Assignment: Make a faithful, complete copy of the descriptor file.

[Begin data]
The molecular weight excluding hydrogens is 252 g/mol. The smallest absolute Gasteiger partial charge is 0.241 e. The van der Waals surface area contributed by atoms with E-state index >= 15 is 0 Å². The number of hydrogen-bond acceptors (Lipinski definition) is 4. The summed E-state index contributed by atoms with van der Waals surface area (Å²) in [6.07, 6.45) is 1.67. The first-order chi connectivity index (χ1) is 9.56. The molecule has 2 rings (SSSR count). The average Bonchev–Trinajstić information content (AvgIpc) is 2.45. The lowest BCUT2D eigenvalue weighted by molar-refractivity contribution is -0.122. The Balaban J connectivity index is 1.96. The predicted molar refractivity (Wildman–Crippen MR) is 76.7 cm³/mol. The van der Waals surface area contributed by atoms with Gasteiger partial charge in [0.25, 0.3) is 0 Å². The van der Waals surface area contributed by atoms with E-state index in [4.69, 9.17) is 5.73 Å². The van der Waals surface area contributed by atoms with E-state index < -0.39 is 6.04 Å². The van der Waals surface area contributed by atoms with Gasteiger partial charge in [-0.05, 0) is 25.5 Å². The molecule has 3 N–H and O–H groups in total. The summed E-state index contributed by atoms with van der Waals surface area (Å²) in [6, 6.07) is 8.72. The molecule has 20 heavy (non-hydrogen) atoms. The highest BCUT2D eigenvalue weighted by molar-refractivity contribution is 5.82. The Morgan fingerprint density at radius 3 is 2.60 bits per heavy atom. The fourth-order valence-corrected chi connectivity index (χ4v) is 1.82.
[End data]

The molecular weight excluding hydrogens is 252 g/mol. The smallest absolute Gasteiger partial charge is 0.241 e. The van der Waals surface area contributed by atoms with E-state index >= 15 is 0 Å². The number of hydrogen-bond acceptors (Lipinski definition) is 4. The summed E-state index contributed by atoms with van der Waals surface area (Å²) in [6.07, 6.45) is 1.67. The first-order chi connectivity index (χ1) is 9.56. The molecule has 2 rings (SSSR count). The average Bonchev–Trinajstić information content (AvgIpc) is 2.45. The lowest BCUT2D eigenvalue weighted by molar-refractivity contribution is -0.122. The Balaban J connectivity index is 1.96. The predicted molar refractivity (Wildman–Crippen MR) is 76.7 cm³/mol. The van der Waals surface area contributed by atoms with Gasteiger partial charge in [0.25, 0.3) is 0 Å². The van der Waals surface area contributed by atoms with E-state index in [4.69, 9.17) is 5.73 Å². The van der Waals surface area contributed by atoms with E-state index < -0.39 is 6.04 Å². The van der Waals surface area contributed by atoms with Gasteiger partial charge in [-0.05, 0) is 25.5 Å². The molecule has 3 N–H and O–H groups in total. The summed E-state index contributed by atoms with van der Waals surface area (Å²) in [6, 6.07) is 8.72. The molecule has 20 heavy (non-hydrogen) atoms. The highest BCUT2D eigenvalue weighted by molar-refractivity contribution is 5.82. The Morgan fingerprint density at radius 3 is 2.60 bits per heavy atom. The fourth-order valence-corrected chi connectivity index (χ4v) is 1.82.